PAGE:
ICC

section and panel 12 may be the rear part of the rack section. Mounted yon panel y1.1 is plug assembly 13 into which the end of coaxial cable 14 is terminated. Nut lr6 removably retains the cable in secure mechanical and electrical contact Within the plug. Coll-ar 17 of the plug assembly Iis float mounted on panel 11 by self-locking screws extending through the vmounting panel and into threaded bushings 18. These bushings 18 are positioned within enlarged-apertures, not shown in FIGURE l, in collar 17 and held by torque bars 19 connecting twoof themtogether on the side of the collar opposite the panel. Bushing retaining rings 21 complete the attachment. As will be more fully explained in `connection with FIGURE 2, this mounting of the plug assembly 13 permits it to float circumferentially within the limits of the enlarged apertures to become self-aligning with the receptacle assembly 22 mounted on panel 12. The plate 17 is also movable along the axis of plug body 23 to permit Varied spacing of panels 11 and 12 while electrical contact of the cables is maintained.

The receptacle assemble 22 is mounted in iixed, pressure tight relationship to panel 12 by means of screws 24 extending through the panel `and into threaded apertures on receptacle mounting plate 25. As will be seen in FIGURE 3, the mounting plate 25 may be an integral part of the receptacle body 26. In a manner similar to nut 16 of the plug assembly 13, nut 27 releasably maintains cable 23 in physical and electrical contact with the receptacle assembly 22. The outer conductors of cables 14 and 28 are grounded through the connector bodies and panels whereas the inner conductor is maintained in insulated relationship therewith. l

As showy-n in FIGURE 2, cable 14 consists of an inner conductor 29, inner insulation 31, outer conductor 32, and outer insulation 33. In the usual manner well known in cable splicing, the inner conductor is longer .than the inner insulation which is longer than the outer conductor A socket contact 34, rear insulator 35, outer washer 37, inner and outer ferrules 38, 39, washer 41, O-ring 42, inner washer 43 and nut 16 all are positioned over the end of cable 13 and are adapted to lbe received by the plug body 23. The plug 'body is preferably cylindrical in shape and has a central bore extending axially. The inner surface 44 tapers inwardly somewhat from the outer end to receive and electrically engage part` of the receptacle as will be hereinafter explained. A shoulder y46 protrudes inwardly -fnom the inner end of surface 44 `to receive and limit outward movement of the front plug insulator 47. This insulator has an axial bore 48 adapted to receive the -front portion 49 of the socket contact 34 and a larger rearward bore S1 with interconnecting shoulder 52 to receive a protruding collar 53 on the socket contact 34. In this manner engagement of shoulder 46 kon the inner surface-44 of 'the plug body 23 with front ping insulator 47 and engagement of shoulder 52 with collar 53 of socket contact 34 prevent outward movement of lthe cable end when nut 16 is tightened into threaded bore 54.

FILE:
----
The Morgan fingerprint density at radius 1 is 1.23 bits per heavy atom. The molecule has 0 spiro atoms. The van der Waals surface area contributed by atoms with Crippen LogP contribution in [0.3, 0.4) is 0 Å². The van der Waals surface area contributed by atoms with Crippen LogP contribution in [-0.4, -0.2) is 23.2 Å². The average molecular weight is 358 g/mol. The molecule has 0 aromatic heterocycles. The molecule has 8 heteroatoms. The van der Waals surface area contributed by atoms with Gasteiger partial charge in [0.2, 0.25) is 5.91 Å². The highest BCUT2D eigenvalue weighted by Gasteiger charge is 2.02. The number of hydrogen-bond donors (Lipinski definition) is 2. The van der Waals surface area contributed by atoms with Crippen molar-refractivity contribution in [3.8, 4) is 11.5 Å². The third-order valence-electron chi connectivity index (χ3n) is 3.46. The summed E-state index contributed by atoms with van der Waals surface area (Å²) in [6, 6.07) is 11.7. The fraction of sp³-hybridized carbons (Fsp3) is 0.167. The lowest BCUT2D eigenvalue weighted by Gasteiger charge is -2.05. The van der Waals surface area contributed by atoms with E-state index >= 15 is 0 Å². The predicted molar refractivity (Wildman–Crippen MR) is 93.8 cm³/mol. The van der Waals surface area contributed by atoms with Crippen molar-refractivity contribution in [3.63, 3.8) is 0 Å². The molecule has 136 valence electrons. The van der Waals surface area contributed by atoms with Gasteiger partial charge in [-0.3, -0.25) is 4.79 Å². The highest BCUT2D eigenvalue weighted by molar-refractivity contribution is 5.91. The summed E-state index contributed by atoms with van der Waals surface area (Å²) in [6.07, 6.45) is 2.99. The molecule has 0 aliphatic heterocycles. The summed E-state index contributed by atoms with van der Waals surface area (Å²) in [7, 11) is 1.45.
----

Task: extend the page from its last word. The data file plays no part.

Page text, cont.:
In assembly nut 16 is iirst inserted o'ver the end of the cable and is followed by inner washer 43 and O-ring 42 which t o-ver the end of the outer insulation 33. Washer 41 is of smaller inner diameter, tting Vover the outer conductor 32 `and abutting against the end of the outer insulation v33. At this point the outer conductor 32, which is usually a ilexible metal braid or soft pliable metal, is pried away Ifrom the inner insulation 31 and the inner ferrule 38 inserted therebetween. Outer fer- Vrule 3'9 is then inserted over the outer conductor 32. ln-